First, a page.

2007 is a year with major significance for dolphin enthusiasts as it has been officially declared the Year of the Dolphin! You might have heard about this in the news. But what on earth is the Year of the Dolphin all about, and who has the authority to declare such things? Well, if you have been reading the placemats at your local Chinese restaurant, you will probably already know that 2006 is, or was, the year of the dog, not the dolphin. Chinese New Year falls on February 29th, at which time it will become 2007: the year of the boar. In fact, the dolphin is not even one of the animals featured in the Chinese zodiac, so it wasn’t the Chinese who hit upon the idea of 2007 being the Year of the Dolphin. It was the United Nations that has made this declaration.
The United Nations (or UN) is an international organization founded after the end of the Second World War that endeavors to facilitate cooperation in international law, security, economical development and social equality. The United Nations Environment Programme is the UN’s advocate for environmental protection, and one of the co-sponsors of the initiative to designate 2007 the year of the Dolphin. Together with the Convention on Migratory Species, the UN hope that its member nations (all 192 of them) and the citizens of the world will join together to protect threatened and endangered dolphin species. Dolphins can often be found in international waters, or traveling between the coastal waters of any number of countries, which is why a global international initiative is vital.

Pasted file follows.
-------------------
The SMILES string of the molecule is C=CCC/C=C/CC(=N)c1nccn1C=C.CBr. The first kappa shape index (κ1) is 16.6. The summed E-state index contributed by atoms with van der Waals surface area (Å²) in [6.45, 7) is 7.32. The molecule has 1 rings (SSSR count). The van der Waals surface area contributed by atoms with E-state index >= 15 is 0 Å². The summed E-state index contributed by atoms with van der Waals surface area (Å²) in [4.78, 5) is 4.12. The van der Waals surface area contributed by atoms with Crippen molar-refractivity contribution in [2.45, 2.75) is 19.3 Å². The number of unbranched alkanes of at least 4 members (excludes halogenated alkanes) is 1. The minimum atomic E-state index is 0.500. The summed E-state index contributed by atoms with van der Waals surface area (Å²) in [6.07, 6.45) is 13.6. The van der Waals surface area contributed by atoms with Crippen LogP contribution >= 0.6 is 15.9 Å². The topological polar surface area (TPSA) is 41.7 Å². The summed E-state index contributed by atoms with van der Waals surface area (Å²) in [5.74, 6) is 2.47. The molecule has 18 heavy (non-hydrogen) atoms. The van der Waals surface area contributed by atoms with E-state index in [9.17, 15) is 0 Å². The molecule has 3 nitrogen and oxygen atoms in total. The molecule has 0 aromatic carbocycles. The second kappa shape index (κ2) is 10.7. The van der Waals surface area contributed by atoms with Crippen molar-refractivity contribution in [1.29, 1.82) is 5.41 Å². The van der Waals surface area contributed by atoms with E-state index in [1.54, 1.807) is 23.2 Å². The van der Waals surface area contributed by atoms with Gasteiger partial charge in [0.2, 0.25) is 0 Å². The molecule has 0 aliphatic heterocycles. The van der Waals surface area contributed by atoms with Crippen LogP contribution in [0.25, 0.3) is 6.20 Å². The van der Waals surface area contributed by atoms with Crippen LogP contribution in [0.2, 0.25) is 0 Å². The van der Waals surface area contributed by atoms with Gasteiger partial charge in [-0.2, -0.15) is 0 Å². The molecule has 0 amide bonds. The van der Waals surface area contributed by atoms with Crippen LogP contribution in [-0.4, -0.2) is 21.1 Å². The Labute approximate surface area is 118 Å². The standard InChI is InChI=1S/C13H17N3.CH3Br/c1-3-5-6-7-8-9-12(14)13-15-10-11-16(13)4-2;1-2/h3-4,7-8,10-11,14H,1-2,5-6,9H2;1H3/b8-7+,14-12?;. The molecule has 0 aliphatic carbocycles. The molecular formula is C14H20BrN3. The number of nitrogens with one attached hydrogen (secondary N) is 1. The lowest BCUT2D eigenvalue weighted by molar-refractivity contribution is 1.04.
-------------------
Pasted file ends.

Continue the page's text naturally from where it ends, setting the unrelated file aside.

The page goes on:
The UN has history of declaring the year of the something-or-other; intended to draw attention to an important issue that deserves global attention. For example, the UN general assembly declared 2006 the International Year of Deserts and Desertification, 2005 the International Year of Sports and Physical Education, and 2004 the International Year of Rice. Sometimes however the UN will declare multiple subjects for the same year: 2008 for example will be the International Year of the Potato, the International year of Planet Earth, and the International Year of Sanitation.
For those of you wishing to celebrate the pleasures of the potato, it looks like you will have to wait another 12 months. In the meantime, why not take this opportunity to make the International Year of the Dolphin a year to remember! But hold the boat – are dolphins even threatened? Is it necessary to even declare a Year of the Dolphin? Do they really need extra protection?
While it may be true that some species of dolphins are indeed plentiful, there are other species of dolphin that constitute some of the most endangered animal species on the planet. And even those species whose numbers are currently strong are increasingly subject to threats that may one day lead to their extinction. All dolphin species are vulnerable to the following manmade threats:
Fisheries and bycatch: with fishing increasing in both intensity and range around the globe, dolphins are increasingly subject to accidental bycatch in nets. Gillnets in particular constitute a major threat – these small nylon nets are anchored or left to drift along the coast, accidentally trapping dolphins that get in the way. The World Wildlife Foundation estimates that over 1000 dolphins a day die in fishing gear.
Chemical pollution: consisting of things like sewage, industrial discharges and oil spills, chemical pollution can destroy habitats and directly poison dolphins.
Ship strikes and boat traffic: with the ever increasing amount of boat traffic on our oceans, and more and more whale and dolphin based tourism, dolphins are increasingly becoming victim to accidental strikes by boats.